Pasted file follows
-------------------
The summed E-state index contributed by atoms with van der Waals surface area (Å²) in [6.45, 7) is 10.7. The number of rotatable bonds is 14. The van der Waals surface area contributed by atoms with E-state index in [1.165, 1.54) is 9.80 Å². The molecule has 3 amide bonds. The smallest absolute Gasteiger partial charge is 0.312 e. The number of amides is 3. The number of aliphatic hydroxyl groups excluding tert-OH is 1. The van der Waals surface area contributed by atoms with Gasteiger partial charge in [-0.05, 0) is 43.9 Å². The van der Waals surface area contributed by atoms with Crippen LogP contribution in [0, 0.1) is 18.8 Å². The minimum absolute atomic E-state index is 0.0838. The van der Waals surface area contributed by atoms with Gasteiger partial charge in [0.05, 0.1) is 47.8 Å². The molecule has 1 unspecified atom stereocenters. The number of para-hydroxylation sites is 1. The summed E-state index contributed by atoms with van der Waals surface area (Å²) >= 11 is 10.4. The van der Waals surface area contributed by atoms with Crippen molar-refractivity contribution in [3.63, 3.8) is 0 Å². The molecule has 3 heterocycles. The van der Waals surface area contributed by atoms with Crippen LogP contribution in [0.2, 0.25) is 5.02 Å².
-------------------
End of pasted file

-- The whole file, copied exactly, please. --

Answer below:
The summed E-state index contributed by atoms with van der Waals surface area (Å²) in [6.45, 7) is 10.7. The number of rotatable bonds is 14. The van der Waals surface area contributed by atoms with E-state index in [1.165, 1.54) is 9.80 Å². The molecule has 3 amide bonds. The smallest absolute Gasteiger partial charge is 0.312 e. The number of amides is 3. The number of aliphatic hydroxyl groups excluding tert-OH is 1. The van der Waals surface area contributed by atoms with Gasteiger partial charge in [-0.05, 0) is 43.9 Å². The van der Waals surface area contributed by atoms with Crippen LogP contribution in [0, 0.1) is 18.8 Å². The minimum absolute atomic E-state index is 0.0838. The van der Waals surface area contributed by atoms with Gasteiger partial charge in [0.05, 0.1) is 47.8 Å². The molecule has 1 unspecified atom stereocenters. The number of para-hydroxylation sites is 1. The summed E-state index contributed by atoms with van der Waals surface area (Å²) >= 11 is 10.4. The van der Waals surface area contributed by atoms with Crippen molar-refractivity contribution in [3.63, 3.8) is 0 Å². The molecule has 3 heterocycles. The van der Waals surface area contributed by atoms with Crippen LogP contribution in [0.2, 0.25) is 5.02 Å².